The Guns of Kabul
Ambassador Said T. Jawad
The New York Times
Just over a year ago at the conference in Bonn on organizing a post- Taliban government, the factions of Afghanistan pledged "to withdraw all military units from Kabul." A glance around this city, especially at night, reveals the emptiness of those words. Clumps of armed Afghans in olive fatigues loom up out of the darkness. Kalashnikovs slung over their shoulders, they search, harass, shake down or wave on, at whim.
My country is at peace. And yet Kabul, once a vibrant and sophisticated capital, is like an armed camp. It is time to demilitarize our major cities.
For Afghans, who have seen horrors beyond human imagination committed at the point of a gun, the unjustified armed presence here and in the provinces is a terrifying sight. In Kabul but also in the provinces, where the rule of gun should have been mitigated by the presence of the International Security Assistance Forces, the sight of the armed men is enough to deter most Afghans from participating in rebuilding their country, even as we move toward national elections in 2004 as called for in the Bonn agreement.
These armed groups can turn Afghanistan once again into a dangerous and explosive place, a menace to Afghans and the international community. For the truth is this: Afghans are a moderate people. But the violence of the militias opens the door - as it did in 1992 - to fundamentalism and dictatorship by pushing a desperate population to seek refuge in groups like the Taliban.
Afghans are acutely aware of this danger. In my work with President Hamid Karzai, I am constantly approached by Afghans who are concerned about the persistent presence of the militias. "My constituents didn't ask me for schools or clinics," said one delegate to last summer's loya jirga, the grand council that selected the president. "They wanted the weapons collected. They wanted the warlords disarmed."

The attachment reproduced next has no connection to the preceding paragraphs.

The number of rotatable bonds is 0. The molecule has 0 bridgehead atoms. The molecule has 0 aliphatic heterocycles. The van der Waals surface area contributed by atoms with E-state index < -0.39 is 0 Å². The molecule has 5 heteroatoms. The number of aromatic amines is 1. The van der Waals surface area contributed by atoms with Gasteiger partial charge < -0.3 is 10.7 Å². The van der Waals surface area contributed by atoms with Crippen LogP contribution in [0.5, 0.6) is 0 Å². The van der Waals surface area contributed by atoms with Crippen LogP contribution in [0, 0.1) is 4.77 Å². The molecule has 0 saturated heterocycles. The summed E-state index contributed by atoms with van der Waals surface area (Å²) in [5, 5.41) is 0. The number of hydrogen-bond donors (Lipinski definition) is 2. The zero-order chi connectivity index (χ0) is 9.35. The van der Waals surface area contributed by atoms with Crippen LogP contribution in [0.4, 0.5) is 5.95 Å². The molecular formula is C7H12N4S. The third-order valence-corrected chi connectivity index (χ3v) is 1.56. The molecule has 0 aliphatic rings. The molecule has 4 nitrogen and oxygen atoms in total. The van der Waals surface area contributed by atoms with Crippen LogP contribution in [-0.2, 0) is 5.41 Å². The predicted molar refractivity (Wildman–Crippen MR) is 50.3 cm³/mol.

To fulfill this wish, President Karzai last month unveiled a comprehensive disarmament, demilitarization, and reintegration program, including job training and incentives for men-at-arms to return to civilian life. But Afghans cannot do this alone. We need the strong backing and unequivocal support of the United States and other members of the international community to bring about the withdrawal of the armed groups from our cities that was solemnly pledged in Bonn.
Kabul should receive immediate attention, for it is a special case. Provincial visitors and dignitaries in their distinct local dress are subject to humiliation and browbeating from armed men. They conclude that Kabul, the capital, is not really theirs. They return home with their faith in the unparalleled Afghan experiment in nation-building eroded.
But the problem holds in the provinces as well. In many places, regional commanders who have usurped the trappings of legitimacy hold the population hostage. The Afghans have repudiated them, but their gunmen impose silence, while they violate human rights and expand their hold on power and the economy in their regions. Until these men are disarmed, the Afghan people cannot invest themselves in the future of their country.
The international community needs to help us to move militias out of urban centers to barracks and confine them there, and to put into effect President Karzai's disarmament, demilitarization and reintegration program, which includes recruiting a limited number of irregular fighters into the national army and channeling the rest toward productive employment.
We can maintain order in the cities by means of a national police force working closely with the International Security Assistance Force in Kabul and the newly formed Provincial Reconstruction Teams elsewhere. The United States should expand the mandate of these teams to include some temporary role in law enforcement.
The United States, the United Nations and leading international groups have built up an impressive track record in the disarmament and demobilization of local militias in other countries. In Kosovo, a carefully developed if imperfectly run program led to the surrender of tens of thousands of weapons, the demobilization of the bulk of the Kosovo Liberation Army resistance fighters, and the transformation of the rest into a civil defense force that could at least be monitored. Meanwhile, an international police force maintained order and helped train graduates of the Kosovo police academy.
We want the international determination that drove the Kosovo disarmament process to focus now on Afghanistan. With the international community's assistance, we can ensure peace and prosperity in our country.